The LA Times reported yesterday that U.S. hospitals are bleeding red ink. Half of them are running losses, forcing them to cut services and staff. For sure this is not just a problem for U.S. hospitals.
The global recession—at what point can we start calling it a depression?—has hammered every organization's investments, and elective procedures aren't just down in Florida; private hospitals around the globe are performing fewer elective surgeries.
Even as U.S. hospitals try to stop the bleeding, there's a sense that things are going to get worse before they improve. At the same time, private global hospitals and medical travel facilitators are sticking to a game plan they drew up before any of us saw that the economic crisis was coming.
Last week, I told you about Companion Global expanding its network into Mexico. This week, a new medical travel company called Satori World Medical announced a deal with a California-based employee benefits firm. The agreement lets McGregor & Associates, a benefits consulting firm that specializes in public sector employers, offer its clients Satori's global network of providers for select elective procedures.
I just received a written statement about the deal from Satori last night, but the prepared quote attributed to George McGregor, president of McGregor & Associates, hit on some of the major themes employer groups have been complaining about even before the economy tanked: "The costs of healthcare in the U.S. are higher than in any other country in the world, placing an enormous burden on today's U.S. companies that fund their employees' healthcare, in addition to the employees themselves who have become responsible for more and more of their own medical expenses."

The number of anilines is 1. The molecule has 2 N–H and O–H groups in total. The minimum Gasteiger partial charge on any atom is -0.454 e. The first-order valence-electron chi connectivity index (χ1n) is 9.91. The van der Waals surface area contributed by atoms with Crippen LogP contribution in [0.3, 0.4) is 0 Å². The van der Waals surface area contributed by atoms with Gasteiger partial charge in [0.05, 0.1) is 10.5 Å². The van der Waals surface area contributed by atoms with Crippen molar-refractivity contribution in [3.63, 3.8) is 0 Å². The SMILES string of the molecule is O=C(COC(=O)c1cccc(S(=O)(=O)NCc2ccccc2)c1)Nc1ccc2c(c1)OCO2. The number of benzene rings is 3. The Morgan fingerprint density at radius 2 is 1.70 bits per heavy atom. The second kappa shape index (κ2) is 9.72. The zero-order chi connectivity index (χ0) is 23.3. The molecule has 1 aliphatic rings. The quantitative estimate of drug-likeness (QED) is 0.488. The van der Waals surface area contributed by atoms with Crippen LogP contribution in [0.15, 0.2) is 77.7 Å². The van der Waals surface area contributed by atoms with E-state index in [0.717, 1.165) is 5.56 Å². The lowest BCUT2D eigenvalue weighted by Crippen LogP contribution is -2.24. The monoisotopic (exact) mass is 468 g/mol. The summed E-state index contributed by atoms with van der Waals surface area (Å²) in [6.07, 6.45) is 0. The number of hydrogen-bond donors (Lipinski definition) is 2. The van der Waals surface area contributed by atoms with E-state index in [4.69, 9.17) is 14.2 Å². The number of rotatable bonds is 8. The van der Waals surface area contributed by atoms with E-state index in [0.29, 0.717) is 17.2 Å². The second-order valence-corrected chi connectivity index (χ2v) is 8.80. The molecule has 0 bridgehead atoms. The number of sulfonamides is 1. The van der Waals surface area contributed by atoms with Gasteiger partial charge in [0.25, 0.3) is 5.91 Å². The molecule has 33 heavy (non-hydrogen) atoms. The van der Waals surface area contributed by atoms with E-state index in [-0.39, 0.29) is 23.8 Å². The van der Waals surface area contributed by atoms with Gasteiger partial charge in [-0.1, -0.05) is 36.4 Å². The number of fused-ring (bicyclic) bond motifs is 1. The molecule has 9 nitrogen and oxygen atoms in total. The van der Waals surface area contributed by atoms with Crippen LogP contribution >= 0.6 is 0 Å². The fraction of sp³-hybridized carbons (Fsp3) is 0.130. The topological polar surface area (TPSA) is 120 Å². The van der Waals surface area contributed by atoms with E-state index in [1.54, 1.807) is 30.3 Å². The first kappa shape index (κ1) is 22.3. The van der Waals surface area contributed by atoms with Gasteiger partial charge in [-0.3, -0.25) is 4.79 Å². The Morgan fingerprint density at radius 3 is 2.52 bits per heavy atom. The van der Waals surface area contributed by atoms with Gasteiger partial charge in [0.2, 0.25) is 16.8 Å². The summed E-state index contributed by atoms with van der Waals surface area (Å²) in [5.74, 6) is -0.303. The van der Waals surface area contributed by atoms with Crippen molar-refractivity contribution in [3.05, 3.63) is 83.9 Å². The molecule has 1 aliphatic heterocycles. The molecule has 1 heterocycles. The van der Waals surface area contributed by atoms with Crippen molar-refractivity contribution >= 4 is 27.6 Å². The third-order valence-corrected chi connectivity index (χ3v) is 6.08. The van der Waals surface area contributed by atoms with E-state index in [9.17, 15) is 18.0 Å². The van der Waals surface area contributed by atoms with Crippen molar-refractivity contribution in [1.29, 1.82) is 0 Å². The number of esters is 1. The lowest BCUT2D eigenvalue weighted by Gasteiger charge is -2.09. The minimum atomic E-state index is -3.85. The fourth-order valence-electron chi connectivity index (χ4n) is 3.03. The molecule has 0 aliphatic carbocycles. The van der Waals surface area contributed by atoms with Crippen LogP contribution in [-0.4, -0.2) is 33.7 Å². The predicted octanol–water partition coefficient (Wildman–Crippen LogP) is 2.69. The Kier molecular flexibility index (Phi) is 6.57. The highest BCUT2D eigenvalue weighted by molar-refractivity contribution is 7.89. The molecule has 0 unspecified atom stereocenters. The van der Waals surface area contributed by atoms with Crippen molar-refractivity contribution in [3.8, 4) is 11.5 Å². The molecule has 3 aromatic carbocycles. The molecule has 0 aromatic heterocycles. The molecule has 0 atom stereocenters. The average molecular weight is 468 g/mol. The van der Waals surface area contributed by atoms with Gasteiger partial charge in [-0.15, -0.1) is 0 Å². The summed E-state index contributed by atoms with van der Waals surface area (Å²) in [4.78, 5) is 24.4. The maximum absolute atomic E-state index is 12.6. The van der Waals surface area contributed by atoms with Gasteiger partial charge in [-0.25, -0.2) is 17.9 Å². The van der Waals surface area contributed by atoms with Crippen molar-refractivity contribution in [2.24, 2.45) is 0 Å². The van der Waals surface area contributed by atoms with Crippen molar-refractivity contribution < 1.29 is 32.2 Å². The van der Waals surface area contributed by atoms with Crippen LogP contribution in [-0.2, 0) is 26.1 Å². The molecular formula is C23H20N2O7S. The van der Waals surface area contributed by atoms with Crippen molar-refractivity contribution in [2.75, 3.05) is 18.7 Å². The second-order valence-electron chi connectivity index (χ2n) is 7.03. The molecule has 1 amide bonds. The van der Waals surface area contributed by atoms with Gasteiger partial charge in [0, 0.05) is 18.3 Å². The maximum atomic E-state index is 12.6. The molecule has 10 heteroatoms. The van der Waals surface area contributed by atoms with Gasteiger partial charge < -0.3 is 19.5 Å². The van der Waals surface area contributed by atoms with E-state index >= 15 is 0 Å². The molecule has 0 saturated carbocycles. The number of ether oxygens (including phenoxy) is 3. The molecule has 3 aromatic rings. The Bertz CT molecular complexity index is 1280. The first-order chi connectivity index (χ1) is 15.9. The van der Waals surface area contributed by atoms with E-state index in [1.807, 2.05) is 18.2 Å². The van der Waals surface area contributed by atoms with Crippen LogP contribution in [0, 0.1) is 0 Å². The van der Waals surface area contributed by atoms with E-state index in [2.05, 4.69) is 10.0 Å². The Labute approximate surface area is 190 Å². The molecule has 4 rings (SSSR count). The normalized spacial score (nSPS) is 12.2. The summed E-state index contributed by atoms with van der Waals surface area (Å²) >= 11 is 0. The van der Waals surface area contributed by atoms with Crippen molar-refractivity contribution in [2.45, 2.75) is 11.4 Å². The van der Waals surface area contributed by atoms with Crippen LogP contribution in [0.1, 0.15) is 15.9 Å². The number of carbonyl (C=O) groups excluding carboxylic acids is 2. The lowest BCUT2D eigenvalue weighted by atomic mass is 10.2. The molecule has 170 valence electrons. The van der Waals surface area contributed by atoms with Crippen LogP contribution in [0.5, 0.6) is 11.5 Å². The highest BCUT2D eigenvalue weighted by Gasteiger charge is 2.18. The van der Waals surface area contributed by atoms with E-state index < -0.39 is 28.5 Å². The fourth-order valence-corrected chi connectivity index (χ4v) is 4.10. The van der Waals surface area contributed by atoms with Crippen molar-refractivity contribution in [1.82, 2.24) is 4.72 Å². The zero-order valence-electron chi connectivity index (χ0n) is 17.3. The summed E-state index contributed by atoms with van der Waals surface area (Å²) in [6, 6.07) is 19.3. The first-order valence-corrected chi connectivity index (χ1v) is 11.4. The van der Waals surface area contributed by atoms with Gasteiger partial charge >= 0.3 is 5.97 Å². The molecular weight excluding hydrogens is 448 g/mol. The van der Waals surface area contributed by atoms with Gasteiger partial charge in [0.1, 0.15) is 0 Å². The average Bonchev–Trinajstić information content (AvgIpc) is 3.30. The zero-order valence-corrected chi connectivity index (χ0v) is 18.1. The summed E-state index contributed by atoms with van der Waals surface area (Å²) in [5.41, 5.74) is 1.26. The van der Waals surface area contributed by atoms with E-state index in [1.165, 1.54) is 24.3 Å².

Nowadays, elective procedures are going to be a hard sell for just about every healthcare organization, and I'm hardly convinced that for U.S.-based healthcare executives trying to keep hospital margins afloat that the medical travel threat is the top concern right now. But considering the financial outlook of the healthcare system and the fact that global competitors are focusing on traditionally high-dollar elective procedures, it may not take millions of patients to hurt U.S. healthcare's bottom line.
As Mike Taylor, a principal at Towers Perrin in Boston, told me when I was working on a recent cover story on medical travel, community hospital administrators would get nervous if global competitors were someday able to siphon 10% of select elective surgeries. "Those are the procedures that make the difference as to whether the hospital is in the red or in the black," he said.
Indeed, and more and more hospitals are not able to get the electives needed to make up the difference.